Can Colombia’s Petro Escape His Labyrinth?

January 5, 2024 Topic: Columbia Region: Americas Tags: ColumbiaGustavo PetroFARCDrug CartelsCrimeLeftism

Can Colombia’s Petro Escape His Labyrinth?

Amidst a struggling economy, a worsening rural security situation, and an uncertain peace process, Petro faces a sea of challenges.

Petro is also pushing for greater integration between the two countries, as was seen most recently in the announcement of plans for Colombian parastatal ECOPETROL to invest in and purchase natural gas from PDVSA, its Venezuelan counterpart. This has led to criticism from industry observers, who doubt PDVSA’s ability to manage such investment and suggest that ECOPETROL would do better to work directly with the foreign firms that still operate in Venezuela or, alternatively, to invest in increasing production in Colombia.

Dilemmas for U.S. policy

With plenty to do at home, Petro’s policies on global issues seem to be confined largely to leftist rhetoric. His views on Hamas’s attack and Israel’s response have been especially intemperate. While other Latin countries’ trajectories have gone from initial sympathy for Israel to deep concern over civilian casualties in Gaza, early on, Petro refused to denounce Hamas and compared Israeli actions in Gaza to those of the Nazis, leading Israel to suspend its significant security cooperation with Colombia. 

Petro’s relations with the United States have benefited from a certain inertia on the latter’s part. For over two decades, Colombia was a focus of American concern, and the “Plan Colombia” program of military, police, and development assistance had been crucial to forcing the FARC to the negotiating table. The United States has sought to maintain ties with Colombia, including assistance, particularly on the development side, which fits with Petro’s “total peace” ambitions.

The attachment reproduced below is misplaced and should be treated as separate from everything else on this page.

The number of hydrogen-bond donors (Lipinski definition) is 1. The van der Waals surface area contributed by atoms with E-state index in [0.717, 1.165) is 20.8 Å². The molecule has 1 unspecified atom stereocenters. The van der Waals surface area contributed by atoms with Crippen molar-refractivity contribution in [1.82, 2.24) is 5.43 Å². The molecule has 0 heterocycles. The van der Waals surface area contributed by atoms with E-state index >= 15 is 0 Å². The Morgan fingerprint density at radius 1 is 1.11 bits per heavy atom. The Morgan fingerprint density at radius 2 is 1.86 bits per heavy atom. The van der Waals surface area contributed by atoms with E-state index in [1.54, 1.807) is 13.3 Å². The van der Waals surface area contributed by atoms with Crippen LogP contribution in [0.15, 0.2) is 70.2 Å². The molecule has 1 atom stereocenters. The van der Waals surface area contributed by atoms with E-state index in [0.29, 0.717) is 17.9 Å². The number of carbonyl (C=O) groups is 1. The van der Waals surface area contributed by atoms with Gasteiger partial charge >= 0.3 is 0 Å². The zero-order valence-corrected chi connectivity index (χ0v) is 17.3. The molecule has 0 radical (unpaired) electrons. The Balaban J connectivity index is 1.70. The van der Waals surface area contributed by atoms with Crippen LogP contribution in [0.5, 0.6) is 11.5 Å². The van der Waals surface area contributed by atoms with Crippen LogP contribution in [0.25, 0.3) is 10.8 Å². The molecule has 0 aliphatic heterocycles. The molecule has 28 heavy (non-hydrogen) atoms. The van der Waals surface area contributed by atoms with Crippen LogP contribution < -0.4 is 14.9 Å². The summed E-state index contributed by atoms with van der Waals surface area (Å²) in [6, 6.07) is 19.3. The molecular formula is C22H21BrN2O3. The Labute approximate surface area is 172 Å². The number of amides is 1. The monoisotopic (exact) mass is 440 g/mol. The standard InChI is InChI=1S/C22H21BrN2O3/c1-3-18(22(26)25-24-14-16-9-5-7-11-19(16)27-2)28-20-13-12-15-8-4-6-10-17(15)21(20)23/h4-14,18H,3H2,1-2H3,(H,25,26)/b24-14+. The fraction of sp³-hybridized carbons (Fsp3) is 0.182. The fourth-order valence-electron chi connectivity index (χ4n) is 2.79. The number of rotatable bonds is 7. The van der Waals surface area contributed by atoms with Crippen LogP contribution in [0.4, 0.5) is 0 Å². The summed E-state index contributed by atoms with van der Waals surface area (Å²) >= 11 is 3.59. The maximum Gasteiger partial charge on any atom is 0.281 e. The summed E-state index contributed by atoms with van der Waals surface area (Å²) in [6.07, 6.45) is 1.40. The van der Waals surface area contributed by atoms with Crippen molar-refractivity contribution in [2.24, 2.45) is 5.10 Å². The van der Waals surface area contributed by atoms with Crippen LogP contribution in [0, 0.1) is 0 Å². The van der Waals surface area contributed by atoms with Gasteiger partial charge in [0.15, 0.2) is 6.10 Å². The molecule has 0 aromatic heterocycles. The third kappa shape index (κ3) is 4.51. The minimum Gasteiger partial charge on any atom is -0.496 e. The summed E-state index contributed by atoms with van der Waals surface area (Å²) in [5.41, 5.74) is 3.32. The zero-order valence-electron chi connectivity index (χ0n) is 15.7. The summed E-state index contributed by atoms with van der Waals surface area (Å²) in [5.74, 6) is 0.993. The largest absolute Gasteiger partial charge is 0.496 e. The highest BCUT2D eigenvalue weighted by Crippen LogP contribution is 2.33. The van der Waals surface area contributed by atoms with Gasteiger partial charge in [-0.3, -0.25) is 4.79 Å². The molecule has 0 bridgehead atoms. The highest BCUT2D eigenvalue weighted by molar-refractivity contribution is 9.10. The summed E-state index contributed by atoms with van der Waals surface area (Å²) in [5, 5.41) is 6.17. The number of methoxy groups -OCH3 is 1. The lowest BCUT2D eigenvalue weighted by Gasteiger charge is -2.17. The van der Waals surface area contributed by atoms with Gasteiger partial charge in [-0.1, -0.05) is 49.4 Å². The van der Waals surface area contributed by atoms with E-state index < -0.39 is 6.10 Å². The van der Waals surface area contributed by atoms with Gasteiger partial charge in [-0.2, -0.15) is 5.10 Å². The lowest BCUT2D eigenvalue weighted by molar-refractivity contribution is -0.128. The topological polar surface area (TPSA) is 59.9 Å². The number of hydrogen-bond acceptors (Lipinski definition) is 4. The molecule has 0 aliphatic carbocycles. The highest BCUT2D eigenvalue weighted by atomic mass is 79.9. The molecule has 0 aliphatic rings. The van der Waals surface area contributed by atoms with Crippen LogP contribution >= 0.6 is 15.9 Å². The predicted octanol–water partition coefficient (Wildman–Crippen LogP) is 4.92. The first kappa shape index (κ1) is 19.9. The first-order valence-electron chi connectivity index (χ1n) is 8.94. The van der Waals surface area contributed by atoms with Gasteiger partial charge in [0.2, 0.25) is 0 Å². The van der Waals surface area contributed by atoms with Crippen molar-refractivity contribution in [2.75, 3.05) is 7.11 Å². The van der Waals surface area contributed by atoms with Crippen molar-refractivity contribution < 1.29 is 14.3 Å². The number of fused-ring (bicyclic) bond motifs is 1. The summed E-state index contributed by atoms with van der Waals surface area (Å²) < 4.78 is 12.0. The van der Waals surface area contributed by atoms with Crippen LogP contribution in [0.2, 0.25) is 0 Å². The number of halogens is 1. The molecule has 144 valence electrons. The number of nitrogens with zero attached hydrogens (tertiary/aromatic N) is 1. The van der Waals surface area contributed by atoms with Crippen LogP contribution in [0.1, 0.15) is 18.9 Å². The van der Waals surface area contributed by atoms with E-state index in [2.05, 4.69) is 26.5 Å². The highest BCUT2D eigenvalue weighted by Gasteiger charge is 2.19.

Petro has shown interest in involving the United States in its negotiations with the ELN, but thus far, it has kept its distance. However, the Biden administration has largely kept silent as Petro has relaxed counternarcotics efforts, particularly eradication, and taken a more permissive approach towards coca-producing farmers. Here, he may benefit from administration skepticism about security-focused approaches to drug control and the fact that to the extent that narcotics is a political issue in the United States, the focus has been on Chinese fentanyl, rather than Colombian cocaine, entering the United States via Mexico. 

The weakening of Colombia’s military and police forces and the deterioration in the security environment also have largely passed without comment from a U.S. administration for which Colombia and Latin America generally have been a second-tier priority. But one may ask whether such a benign view can be maintained indefinitely—even though an argument can be made for not breaking with Petro, who will eventually leave office. 

But coca production is reaching new highs, the business environment is worsening, rural violence is increasing, and the “total peace” effort is yet to bear fruit. At the same time, ever more illegal immigrants are passing through Colombia, heading north through Panama’s Darien Gap to the United States. All this, together with a foreign policy that seems to move Colombia closer to regional headaches such as Venezuela, Cuba, and Nicaragua while going out of its way to be difficult on issues such as the Middle East, may cause the view from Washington—if not in the White House, then in Congress—to grow more skeptical as to whether Columbia under Petro can remain a partner.

Amidst a struggling economy, a worsening rural security situation, and an uncertain peace process, Petro’s own popularity has sunk to new lows and candidates he favored did poorly in recent municipal elections. Perhaps some legislative victories and an end to kidnapping could turn things around for him. But a year and a half into his term, his situation recalls that of Simón Bolivar in his last days, as recounted by Colombia’s most famous novelist, Gabriel García Marquez:

“He was shaken by the overwhelming revelation that the headlong race between his misfortunes and his dreams was at that moment reaching the finish line. The rest was darkness. ‘Damn it,’ he sighed. ‘How will I ever get out of this labyrinth?’”

Richard M. Sanders is Senior Fellow, Western Hemisphere, at the Center for the National Interest. A former member of the Senior Foreign Service of the U.S. Department of State, he served at the U.S. Embassy in Colombia from 1985-86 and 1999-2002. Other assignments include service as Director of the Office of Brazilian and Southern Cone Affairs and as Foreign Policy Adviser to the Chief of Staff, U.S. Army.

Image: Daniel Andres Garzon /